Sunday, March 25, 2007

The Forever Stamp Hoax

The Post Office has recently announced that they are considering a new first class stamp with no value on the face. No matter when you buy it or what you pay for it, it can always be used in the future to mail a first class letter. They claim this forever stamp will save money. Not only does the Post Office not have to print new stamps when there is a rate increase, the one cent stamps that people must buy to use up the first class stamps with the old rate cost more to produce than their face value. A one cent stamp costs more than one cent to produce and distribute which means the Post Office loses money every time it raises the price of a first class stamp.

I'm not sure the forever stamp is a good idea, even though there are some countries who have been using it for years. The Post Office says it will be good for consumers, but I'm not so sure.

The Post Office says that this will save people money, but this new policy may actually cost some consumers even more money to mail their letters. When the Post Office announces a rate increase, some people will stock up on the forever stamp. Some people will buy a six month or one year supply of stamps. This means that the extra income that would currently be generated starting the day the new rate goes into affect will now be delayed by months as the forever stamps purchased at the old rate are used up. The Post Office will have to plan and implement rate increases much earlier than they are really needed so that most of the stamps purchased under the old rate will have been used up by the time the Post Office really needs the extra revenue. That means people who don't stock up on stamps before the rate increase will be paying for a more expensive stamp before current postal policies would have required.

There is an even simpler solution to this problem than the forever stamp. Allow first class stamps to used for some period of time after the new rate goes into affect. For example, let's say the price of a first class stamp is being changed from 37 cents to 39 cents on January 1. The Post Office could allow the 37 or 39 cent stamp to be used on first class envelopes until the end of February. This would allow people to use up the old stamps without the inconvenience or expense of one or two cent stamps and the Post Office would know that their revenue increase would be in full affect in only two months.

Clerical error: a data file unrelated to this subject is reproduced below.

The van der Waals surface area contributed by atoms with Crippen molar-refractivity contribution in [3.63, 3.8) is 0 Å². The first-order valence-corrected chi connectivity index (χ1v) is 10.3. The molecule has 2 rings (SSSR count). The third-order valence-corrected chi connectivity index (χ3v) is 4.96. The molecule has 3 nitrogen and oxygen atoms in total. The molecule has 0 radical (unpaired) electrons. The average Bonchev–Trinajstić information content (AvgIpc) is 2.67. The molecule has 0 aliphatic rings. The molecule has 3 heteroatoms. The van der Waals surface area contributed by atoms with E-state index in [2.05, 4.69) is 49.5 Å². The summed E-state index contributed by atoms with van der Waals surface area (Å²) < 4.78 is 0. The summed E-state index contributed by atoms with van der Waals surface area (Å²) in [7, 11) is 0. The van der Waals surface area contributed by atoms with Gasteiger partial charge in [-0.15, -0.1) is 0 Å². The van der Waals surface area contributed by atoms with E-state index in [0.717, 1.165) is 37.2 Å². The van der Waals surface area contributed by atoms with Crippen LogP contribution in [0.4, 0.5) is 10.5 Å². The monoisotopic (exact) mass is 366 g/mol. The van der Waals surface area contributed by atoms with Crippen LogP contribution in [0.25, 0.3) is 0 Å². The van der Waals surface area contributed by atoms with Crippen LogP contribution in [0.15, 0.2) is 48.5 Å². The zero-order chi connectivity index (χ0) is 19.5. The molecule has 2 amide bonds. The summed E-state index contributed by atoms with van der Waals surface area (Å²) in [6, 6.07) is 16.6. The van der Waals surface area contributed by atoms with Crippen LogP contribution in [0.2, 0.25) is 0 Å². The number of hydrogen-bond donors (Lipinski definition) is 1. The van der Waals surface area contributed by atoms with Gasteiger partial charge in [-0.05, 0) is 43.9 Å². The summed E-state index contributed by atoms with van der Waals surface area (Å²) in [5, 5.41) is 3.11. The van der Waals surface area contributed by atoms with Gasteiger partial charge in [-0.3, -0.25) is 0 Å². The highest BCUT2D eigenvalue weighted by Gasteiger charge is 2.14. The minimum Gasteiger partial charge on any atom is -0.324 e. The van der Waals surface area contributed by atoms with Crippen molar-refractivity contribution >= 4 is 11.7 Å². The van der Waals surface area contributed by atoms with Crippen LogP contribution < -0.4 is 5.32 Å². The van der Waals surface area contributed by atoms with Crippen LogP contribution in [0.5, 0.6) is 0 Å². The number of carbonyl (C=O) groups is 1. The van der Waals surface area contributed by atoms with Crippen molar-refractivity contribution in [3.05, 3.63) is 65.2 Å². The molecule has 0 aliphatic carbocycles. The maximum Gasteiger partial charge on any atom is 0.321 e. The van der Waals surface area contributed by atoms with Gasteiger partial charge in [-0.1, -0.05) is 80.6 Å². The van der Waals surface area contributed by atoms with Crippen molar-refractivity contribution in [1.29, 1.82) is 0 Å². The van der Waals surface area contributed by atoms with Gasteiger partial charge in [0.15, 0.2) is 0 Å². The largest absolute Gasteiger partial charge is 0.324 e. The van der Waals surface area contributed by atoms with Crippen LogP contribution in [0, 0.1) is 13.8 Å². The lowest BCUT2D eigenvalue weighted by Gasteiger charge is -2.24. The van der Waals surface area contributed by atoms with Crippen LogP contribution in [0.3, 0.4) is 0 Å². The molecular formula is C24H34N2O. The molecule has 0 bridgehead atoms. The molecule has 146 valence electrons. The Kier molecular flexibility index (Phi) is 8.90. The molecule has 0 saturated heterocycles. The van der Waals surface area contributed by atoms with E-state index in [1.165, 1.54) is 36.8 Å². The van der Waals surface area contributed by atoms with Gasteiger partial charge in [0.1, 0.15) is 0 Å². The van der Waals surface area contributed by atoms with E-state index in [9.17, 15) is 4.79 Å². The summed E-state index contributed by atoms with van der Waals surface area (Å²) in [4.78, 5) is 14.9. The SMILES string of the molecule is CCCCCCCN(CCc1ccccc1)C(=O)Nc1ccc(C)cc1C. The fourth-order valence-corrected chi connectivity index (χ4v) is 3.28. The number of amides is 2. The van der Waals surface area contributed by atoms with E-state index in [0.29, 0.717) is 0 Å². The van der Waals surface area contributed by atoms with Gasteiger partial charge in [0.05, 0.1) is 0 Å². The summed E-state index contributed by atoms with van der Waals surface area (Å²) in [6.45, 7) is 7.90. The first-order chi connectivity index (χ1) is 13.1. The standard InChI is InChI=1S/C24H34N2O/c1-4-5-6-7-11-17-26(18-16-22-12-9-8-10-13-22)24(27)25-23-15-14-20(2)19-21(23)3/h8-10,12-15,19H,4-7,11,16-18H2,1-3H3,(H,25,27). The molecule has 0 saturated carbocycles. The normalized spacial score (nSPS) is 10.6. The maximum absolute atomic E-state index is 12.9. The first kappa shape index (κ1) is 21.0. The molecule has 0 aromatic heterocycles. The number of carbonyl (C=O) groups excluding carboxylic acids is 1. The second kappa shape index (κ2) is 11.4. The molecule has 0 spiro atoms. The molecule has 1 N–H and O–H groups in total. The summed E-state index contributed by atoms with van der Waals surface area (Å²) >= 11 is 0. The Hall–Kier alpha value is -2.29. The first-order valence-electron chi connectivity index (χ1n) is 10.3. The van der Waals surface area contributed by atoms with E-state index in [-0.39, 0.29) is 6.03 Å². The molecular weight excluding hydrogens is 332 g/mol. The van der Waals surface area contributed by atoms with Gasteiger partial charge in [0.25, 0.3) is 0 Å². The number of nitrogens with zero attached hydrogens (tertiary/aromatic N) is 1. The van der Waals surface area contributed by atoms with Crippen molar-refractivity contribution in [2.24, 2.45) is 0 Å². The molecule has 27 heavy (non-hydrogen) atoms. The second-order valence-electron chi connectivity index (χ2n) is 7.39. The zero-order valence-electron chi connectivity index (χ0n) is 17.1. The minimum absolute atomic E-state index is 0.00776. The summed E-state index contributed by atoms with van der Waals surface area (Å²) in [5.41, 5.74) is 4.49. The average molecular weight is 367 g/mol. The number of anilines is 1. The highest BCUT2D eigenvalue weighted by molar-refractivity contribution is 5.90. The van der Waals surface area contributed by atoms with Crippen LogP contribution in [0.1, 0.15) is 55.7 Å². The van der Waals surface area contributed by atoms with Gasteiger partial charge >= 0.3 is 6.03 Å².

Sounds too simple, doesn't it? That is because you are not being told the true reason for the forever stamp. With the forever stamp the Post Office doesn't have to create, print and distribute new stamps for each rate increase. A process that takes time. With the forever stamp the Post Office can announce a rate increase a couple of days before it is to take effect.

This will also make it easier to have fractional cent stamps, 45.5 cents for example. A book of 10 would cost $4.55, two stamps would cost 91 cents and a single stamp would cost 46 cents.

It will also make it easier to adopt periodic rate increases (for example, a first class stamp whose price goes up one cent every 3 months for the next two years) or for rate increases every year based on the rate of inflation. These kind of increases will not get the same kind of news coverage so rate increases will become a non-issue.

Maybe we should talk about this forever stamp a little more before it is implemented.

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